We don’t expect kids to know how to play the piano, do pre-calculus, or drive a car without first being taught. That would be ridiculous. But for some reason, we expect them to figure out how to have safe, respectful, consensual sex all on their own. And we expect them to suddenly and magically have the information they need to protect themselves and respect their partners when the decision to have sex is made (for “purity” pushers—ideally on their wedding night).
But sexual health and sexual intimacy are complicated issues, with many variables (gender identity, sexual orientation, disability, history of abuse, etc.), and they need to be taught just like chemistry, physics, and foreign language.
And yet, only 21 states plus D.C. require any form of sex education in public schools, and only 18 of those states require that the teachings include medically accurate information about contraceptives. In the majority of our country’s states, sex education is a total free-for-all, taught, in many cases, according to the whims of unqualified instructors who blatantly lie about the effectiveness of contraception, including condoms, and condemn sexually active students to a life of shame, or worse.
President Obama struck all funding for abstinence-only education ($85 million in 2016) from his 2017 budget, but his budget has been ignored by Republicans in Congress and will probably be rejected when it is finally debated (October 1, the start of the fiscal year, is the deadline).
Meanwhile, there is no permanent federal funding stream for comprehensive sex education, although $176 million was provided for medically accurate, age-appropriate programs in 2016 through the Teen Pregnancy Prevention Program (TPP) and the Personal Responsibility Education Program (PREP). The President’s 2017 budget calls for an increase in TPP and an extension of PREP for another five years.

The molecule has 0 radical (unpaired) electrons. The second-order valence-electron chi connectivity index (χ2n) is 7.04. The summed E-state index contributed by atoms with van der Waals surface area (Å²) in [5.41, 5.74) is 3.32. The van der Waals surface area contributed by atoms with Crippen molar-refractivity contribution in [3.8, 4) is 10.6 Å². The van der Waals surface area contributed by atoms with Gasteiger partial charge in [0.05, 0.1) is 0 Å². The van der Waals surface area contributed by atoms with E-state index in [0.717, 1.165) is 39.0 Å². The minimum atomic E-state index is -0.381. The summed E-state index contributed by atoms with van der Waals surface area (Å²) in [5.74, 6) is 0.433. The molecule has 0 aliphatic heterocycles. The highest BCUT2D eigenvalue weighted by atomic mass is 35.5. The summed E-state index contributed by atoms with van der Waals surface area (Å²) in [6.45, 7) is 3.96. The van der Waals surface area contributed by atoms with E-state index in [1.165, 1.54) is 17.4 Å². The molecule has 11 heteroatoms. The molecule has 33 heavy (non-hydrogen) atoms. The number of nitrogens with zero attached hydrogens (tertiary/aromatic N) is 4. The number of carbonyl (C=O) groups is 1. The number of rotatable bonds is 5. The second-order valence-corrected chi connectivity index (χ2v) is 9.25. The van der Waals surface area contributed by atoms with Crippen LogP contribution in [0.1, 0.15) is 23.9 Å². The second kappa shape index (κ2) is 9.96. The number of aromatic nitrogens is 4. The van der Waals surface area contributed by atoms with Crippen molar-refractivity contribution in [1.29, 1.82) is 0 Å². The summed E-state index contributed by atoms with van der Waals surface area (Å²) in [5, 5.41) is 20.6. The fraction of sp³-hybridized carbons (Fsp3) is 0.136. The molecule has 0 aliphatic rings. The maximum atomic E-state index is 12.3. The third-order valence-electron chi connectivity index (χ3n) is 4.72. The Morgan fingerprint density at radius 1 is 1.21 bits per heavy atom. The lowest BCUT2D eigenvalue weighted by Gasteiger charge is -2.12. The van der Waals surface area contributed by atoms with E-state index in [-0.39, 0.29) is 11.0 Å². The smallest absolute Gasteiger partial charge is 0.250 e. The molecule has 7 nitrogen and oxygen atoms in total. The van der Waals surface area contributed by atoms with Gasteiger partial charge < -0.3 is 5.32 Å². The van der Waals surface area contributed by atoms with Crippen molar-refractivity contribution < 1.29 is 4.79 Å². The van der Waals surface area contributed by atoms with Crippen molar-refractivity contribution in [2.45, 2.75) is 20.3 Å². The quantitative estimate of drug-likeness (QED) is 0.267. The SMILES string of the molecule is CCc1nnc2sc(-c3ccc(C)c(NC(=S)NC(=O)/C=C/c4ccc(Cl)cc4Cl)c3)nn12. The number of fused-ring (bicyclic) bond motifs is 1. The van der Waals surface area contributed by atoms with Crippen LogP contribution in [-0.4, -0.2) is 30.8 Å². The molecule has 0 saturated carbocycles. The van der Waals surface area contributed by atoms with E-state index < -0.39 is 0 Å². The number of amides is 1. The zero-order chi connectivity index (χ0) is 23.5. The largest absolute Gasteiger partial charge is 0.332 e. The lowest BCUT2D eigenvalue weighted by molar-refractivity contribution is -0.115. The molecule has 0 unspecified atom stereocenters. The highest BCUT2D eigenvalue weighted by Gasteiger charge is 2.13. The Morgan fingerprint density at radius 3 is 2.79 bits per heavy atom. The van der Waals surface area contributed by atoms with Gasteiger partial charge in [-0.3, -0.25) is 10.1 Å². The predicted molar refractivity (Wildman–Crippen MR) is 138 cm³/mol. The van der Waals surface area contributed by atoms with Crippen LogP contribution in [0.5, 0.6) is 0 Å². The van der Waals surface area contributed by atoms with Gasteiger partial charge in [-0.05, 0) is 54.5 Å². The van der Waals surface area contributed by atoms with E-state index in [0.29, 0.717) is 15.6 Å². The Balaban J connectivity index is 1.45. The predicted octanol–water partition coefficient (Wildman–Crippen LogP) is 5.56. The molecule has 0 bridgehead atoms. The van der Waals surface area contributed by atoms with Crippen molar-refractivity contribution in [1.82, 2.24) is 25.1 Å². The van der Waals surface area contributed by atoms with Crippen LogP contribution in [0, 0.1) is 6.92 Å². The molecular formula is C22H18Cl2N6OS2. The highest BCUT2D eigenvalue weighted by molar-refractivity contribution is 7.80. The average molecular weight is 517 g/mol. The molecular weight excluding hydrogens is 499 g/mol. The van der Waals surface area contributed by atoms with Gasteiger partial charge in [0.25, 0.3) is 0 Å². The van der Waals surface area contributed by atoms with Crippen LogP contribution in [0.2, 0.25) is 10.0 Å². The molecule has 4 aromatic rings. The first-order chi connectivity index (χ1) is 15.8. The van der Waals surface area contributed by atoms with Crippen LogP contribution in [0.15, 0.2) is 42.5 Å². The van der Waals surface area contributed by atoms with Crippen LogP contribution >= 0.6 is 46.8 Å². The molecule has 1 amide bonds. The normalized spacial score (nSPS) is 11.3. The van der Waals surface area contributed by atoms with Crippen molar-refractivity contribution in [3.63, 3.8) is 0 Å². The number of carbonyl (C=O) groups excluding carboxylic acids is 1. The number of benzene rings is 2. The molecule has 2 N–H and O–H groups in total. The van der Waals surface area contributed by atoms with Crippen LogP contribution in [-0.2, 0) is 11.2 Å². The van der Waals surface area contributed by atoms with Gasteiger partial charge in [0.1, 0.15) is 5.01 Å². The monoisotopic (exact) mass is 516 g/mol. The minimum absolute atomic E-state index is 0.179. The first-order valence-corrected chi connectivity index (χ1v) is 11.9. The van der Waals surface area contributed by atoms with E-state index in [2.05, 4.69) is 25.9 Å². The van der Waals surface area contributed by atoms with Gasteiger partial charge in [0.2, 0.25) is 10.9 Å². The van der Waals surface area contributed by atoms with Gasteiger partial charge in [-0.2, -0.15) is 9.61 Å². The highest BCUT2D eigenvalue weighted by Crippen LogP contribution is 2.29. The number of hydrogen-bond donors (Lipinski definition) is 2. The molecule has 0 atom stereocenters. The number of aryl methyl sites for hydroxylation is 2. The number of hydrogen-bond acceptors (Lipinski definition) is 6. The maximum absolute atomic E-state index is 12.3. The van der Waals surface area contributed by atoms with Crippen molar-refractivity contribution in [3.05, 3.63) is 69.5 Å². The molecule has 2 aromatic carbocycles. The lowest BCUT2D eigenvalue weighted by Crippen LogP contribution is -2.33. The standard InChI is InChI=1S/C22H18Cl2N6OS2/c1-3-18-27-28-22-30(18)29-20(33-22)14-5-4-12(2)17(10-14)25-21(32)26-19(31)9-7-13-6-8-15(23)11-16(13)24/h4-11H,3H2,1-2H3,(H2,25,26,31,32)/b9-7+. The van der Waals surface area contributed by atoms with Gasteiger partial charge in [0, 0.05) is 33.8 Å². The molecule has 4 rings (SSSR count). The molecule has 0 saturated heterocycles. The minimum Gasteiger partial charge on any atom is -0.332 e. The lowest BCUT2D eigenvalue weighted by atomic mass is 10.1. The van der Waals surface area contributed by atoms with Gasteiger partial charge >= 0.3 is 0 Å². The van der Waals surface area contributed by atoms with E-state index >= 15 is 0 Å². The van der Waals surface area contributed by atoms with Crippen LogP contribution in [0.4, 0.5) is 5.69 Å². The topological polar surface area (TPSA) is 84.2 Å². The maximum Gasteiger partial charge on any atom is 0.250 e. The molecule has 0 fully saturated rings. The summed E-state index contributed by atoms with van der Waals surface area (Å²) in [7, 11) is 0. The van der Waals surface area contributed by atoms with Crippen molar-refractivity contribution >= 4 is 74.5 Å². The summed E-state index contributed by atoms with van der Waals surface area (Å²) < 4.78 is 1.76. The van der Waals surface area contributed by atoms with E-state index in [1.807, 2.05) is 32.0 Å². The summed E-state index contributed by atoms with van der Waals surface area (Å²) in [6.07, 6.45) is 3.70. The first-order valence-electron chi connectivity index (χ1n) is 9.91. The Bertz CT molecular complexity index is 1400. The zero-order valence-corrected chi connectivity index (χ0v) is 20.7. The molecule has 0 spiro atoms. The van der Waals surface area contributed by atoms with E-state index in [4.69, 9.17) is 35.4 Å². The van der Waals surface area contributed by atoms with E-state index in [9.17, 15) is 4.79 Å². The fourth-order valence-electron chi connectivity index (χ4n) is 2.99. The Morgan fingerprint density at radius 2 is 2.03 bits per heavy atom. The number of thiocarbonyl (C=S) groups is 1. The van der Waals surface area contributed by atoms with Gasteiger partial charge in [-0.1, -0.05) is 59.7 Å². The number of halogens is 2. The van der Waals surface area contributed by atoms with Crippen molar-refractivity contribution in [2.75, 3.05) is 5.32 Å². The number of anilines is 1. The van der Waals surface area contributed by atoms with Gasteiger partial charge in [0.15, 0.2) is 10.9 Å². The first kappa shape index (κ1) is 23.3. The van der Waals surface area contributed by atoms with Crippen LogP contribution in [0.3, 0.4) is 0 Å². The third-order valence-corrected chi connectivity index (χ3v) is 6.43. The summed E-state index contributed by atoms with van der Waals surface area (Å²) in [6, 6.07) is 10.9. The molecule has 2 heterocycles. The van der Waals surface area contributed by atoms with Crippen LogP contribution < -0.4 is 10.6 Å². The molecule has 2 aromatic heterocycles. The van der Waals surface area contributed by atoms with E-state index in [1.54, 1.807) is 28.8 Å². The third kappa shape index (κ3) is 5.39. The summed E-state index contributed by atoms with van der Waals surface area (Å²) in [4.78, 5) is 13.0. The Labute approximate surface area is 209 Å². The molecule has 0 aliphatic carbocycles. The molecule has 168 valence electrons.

Some members of Congress are working to add a dedicated funding stream to medically accurate sex education. Sen. Cory Booker (D-NJ) and Rep. Barbara Lee (D-CA) introduced the Real Education for Healthy Youth Act (H.R.1706 and S.2765) in 2015. The companion bills would require the Department of Health and Human Services to award competitive grants for: (1) comprehensive sex education for adolescents; (2) comprehensive sex education provided by institutions of higher education; and (3) training faculty and staff to teach comprehensive sex education to elementary and secondary school students. These bills haven’t seen any action in months, however.
This issue of our magazine explores the failures of sex education for American kids and teens, and also examines the effectiveness of “purity” pledges—promises made by kids, to their parents and to God, that they will not have sex until marriage. You can probably guess how effective those pledges end up being.
Sex is one of humanity’s primary biological imperatives. It is as necessary to the survival of our species as eating nutritious food and steering clear of large predators on the open savannah. By making it into something dirty and shameful, we make it less safe and less enjoyable, and that should be considered the most shameful thing of all.